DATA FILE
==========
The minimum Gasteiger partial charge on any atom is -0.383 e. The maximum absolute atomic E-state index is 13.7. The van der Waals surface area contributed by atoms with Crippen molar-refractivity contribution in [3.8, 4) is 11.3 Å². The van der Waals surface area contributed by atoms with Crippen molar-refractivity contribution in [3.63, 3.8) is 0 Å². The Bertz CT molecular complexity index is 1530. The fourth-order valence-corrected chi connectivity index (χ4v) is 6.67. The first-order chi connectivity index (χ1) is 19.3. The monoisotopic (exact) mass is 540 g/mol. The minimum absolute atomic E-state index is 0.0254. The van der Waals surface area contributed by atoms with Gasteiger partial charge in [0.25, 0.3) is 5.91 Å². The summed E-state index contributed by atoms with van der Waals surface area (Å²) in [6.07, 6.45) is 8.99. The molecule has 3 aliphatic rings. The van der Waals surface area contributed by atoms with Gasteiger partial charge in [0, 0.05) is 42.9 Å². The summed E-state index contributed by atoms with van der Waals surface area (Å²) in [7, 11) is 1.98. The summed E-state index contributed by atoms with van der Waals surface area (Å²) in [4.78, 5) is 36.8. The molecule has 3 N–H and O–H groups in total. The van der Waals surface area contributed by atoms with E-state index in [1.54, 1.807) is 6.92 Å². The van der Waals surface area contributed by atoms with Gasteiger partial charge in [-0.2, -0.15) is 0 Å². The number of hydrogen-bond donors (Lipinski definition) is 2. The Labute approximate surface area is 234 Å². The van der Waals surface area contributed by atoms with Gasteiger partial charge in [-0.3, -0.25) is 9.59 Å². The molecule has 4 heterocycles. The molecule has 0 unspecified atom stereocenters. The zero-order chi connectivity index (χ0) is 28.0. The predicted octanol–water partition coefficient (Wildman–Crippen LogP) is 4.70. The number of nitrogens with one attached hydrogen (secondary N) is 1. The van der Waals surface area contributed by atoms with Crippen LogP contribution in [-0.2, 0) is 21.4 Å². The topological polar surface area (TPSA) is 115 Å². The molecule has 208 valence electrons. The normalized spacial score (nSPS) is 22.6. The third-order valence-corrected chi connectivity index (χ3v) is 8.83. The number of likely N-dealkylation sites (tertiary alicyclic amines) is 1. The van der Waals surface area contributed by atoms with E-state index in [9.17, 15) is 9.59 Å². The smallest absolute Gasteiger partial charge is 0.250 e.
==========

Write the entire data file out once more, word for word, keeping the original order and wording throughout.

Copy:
The minimum Gasteiger partial charge on any atom is -0.383 e. The maximum absolute atomic E-state index is 13.7. The van der Waals surface area contributed by atoms with Crippen molar-refractivity contribution in [3.8, 4) is 11.3 Å². The van der Waals surface area contributed by atoms with Crippen molar-refractivity contribution in [3.63, 3.8) is 0 Å². The Bertz CT molecular complexity index is 1530. The fourth-order valence-corrected chi connectivity index (χ4v) is 6.67. The first-order chi connectivity index (χ1) is 19.3. The monoisotopic (exact) mass is 540 g/mol. The minimum absolute atomic E-state index is 0.0254. The van der Waals surface area contributed by atoms with Gasteiger partial charge in [0.25, 0.3) is 5.91 Å². The summed E-state index contributed by atoms with van der Waals surface area (Å²) in [6.07, 6.45) is 8.99. The molecule has 3 aliphatic rings. The van der Waals surface area contributed by atoms with Gasteiger partial charge in [0, 0.05) is 42.9 Å². The summed E-state index contributed by atoms with van der Waals surface area (Å²) in [7, 11) is 1.98. The summed E-state index contributed by atoms with van der Waals surface area (Å²) in [4.78, 5) is 36.8. The molecule has 3 N–H and O–H groups in total. The van der Waals surface area contributed by atoms with E-state index in [1.54, 1.807) is 6.92 Å². The van der Waals surface area contributed by atoms with Gasteiger partial charge in [-0.2, -0.15) is 0 Å². The number of hydrogen-bond donors (Lipinski definition) is 2. The Labute approximate surface area is 234 Å². The van der Waals surface area contributed by atoms with Gasteiger partial charge in [-0.3, -0.25) is 9.59 Å². The molecule has 4 heterocycles. The molecule has 0 unspecified atom stereocenters. The zero-order chi connectivity index (χ0) is 28.0. The predicted octanol–water partition coefficient (Wildman–Crippen LogP) is 4.70. The number of nitrogens with one attached hydrogen (secondary N) is 1. The van der Waals surface area contributed by atoms with Crippen LogP contribution in [-0.2, 0) is 21.4 Å². The topological polar surface area (TPSA) is 115 Å². The molecule has 208 valence electrons. The normalized spacial score (nSPS) is 22.6. The third-order valence-corrected chi connectivity index (χ3v) is 8.83. The number of likely N-dealkylation sites (tertiary alicyclic amines) is 1. The van der Waals surface area contributed by atoms with E-state index in [9.17, 15) is 9.59 Å². The smallest absolute Gasteiger partial charge is 0.250 e.